Shark teeth are embedded in the gums rather than directly affixed to the jaw, and are constantly replaced throughout life. Multiple rows of replacement teeth grow in a groove on the inside of the jaw and steadily move forward in comparison to a conveyor belt; some sharks lose 30,000 or more teeth in their lifetime. The rate of tooth replacement varies from once every 8 to 10 days to several months. In most species, teeth are replaced one at a time as opposed to the simultaneous replacement of an entire row, which is observed in the cookie cutter shark.
Tooth shape depends on the shark’s diet: those that feed on mollusks and crustaceans have dense and flattened teeth used for crushing, those that feed on fish have needle-like teeth for gripping, and those that feed on larger prey such as mammals have pointed lower teeth for gripping and triangular upper teeth with serrated edges for cutting. The teeth of plankton-feeders such as the basking shark are small and non-functional.
Special mention: Megalodon teeth: Megalodon teeth are the largest of any shark, extinct or living, and are among the most sought-after types of shark teeth in the world. This shark lived during the late Oligocene epoch and Neogene period, about 28 to 1.5 million years ago, and ranged to a maximum length of 60 ft. The smallest teeth are only 1.2 cm (0.5 in) in height, while the largest teeth are in excess of 17.7 cm (7.0 in). The smaller teeth ranging from 3½” and 4½” are more common finds, while teeth over 5″, 6″, and 7″ are more rare. These teeth are in extremely high demand by collectors and private investors, and they can fetch steep prices according to their size and deterioration. The larger teeth can cost as much as 3,000 dollars.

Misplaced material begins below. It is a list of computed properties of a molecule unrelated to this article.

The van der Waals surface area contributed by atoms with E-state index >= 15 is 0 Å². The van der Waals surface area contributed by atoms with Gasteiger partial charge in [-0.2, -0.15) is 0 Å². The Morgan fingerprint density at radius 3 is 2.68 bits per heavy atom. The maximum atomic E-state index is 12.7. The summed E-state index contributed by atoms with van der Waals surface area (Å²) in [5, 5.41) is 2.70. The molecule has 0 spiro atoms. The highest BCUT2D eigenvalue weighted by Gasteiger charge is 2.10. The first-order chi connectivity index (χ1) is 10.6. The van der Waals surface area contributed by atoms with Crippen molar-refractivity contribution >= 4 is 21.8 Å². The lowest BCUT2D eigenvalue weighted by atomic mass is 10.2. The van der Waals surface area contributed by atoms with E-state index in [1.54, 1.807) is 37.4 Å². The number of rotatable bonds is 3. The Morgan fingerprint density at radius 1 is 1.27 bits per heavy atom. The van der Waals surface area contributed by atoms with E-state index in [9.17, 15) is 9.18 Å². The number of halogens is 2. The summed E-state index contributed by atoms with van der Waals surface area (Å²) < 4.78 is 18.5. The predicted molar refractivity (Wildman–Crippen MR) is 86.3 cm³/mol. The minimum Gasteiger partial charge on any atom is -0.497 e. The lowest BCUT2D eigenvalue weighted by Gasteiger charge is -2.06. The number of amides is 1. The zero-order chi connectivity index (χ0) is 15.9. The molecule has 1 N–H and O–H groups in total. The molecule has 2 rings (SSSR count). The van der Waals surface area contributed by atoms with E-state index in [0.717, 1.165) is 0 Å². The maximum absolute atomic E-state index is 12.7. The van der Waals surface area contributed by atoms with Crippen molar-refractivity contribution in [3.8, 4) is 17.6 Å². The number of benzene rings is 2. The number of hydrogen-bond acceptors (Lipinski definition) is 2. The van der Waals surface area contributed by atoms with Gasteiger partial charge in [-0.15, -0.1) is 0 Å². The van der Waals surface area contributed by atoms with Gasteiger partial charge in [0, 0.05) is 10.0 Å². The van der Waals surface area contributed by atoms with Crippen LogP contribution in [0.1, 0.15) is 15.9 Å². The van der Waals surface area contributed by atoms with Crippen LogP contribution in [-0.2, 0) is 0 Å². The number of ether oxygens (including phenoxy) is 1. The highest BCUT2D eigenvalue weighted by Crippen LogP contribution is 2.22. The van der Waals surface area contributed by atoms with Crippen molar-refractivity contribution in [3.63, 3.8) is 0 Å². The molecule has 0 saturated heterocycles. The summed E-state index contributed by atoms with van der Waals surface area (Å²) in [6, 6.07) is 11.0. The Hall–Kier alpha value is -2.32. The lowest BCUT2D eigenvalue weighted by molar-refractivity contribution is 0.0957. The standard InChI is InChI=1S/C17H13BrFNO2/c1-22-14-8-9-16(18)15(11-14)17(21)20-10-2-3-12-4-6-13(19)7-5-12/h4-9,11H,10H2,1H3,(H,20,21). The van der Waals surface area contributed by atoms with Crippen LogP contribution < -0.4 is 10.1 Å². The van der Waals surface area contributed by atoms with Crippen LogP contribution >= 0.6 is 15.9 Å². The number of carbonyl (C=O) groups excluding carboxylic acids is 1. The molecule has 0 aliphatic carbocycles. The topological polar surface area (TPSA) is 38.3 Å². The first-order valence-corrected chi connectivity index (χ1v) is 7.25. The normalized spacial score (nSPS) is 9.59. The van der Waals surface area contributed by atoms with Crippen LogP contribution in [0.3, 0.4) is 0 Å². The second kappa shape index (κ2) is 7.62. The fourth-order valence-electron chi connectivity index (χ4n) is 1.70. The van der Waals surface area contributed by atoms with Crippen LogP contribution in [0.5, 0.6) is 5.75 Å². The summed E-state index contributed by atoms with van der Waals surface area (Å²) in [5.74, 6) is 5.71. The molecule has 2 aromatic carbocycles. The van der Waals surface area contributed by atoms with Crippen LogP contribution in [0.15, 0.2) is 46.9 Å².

So, I pass this on with all the love Bill had for you and the Shark’s Tooth, I had for Bill, and that I have for the good man you are. May it enfold you in the greatest love and protection now and forevermore. Merry Christmas, _____.
This man called me immediately after he received this, first to check to make sure I wasn’t leaving the Earth anytime soon, then to let me know he was deeply touched by this surprise gift. He said he would treasure the letter and gift as long as he lived. He also told me that although he did not have a bucket list, if he did, one of the things that would be on it was to see a Great White Shark. There are no accidents as to why I selected a Shark’s Tooth to pass onto him. Spirit guided me to pass on to him the gift that would be the most meaningful to him, that would touch his heart in the deepest way, and provided the words that would mirror to him the exceptional man he is.
Reggie loves this man and runs to jump on him the minute the door is open. He feels the innate love and warmth he emanates with his being. No matter what this man is doing, he lets Reggie onto his lap and into his heart. Reggie senses his complete acceptance and responds accordingly. Spirit reflecting to us genuine warmth and love through this good man, my nephew. Nancy and Reggie♥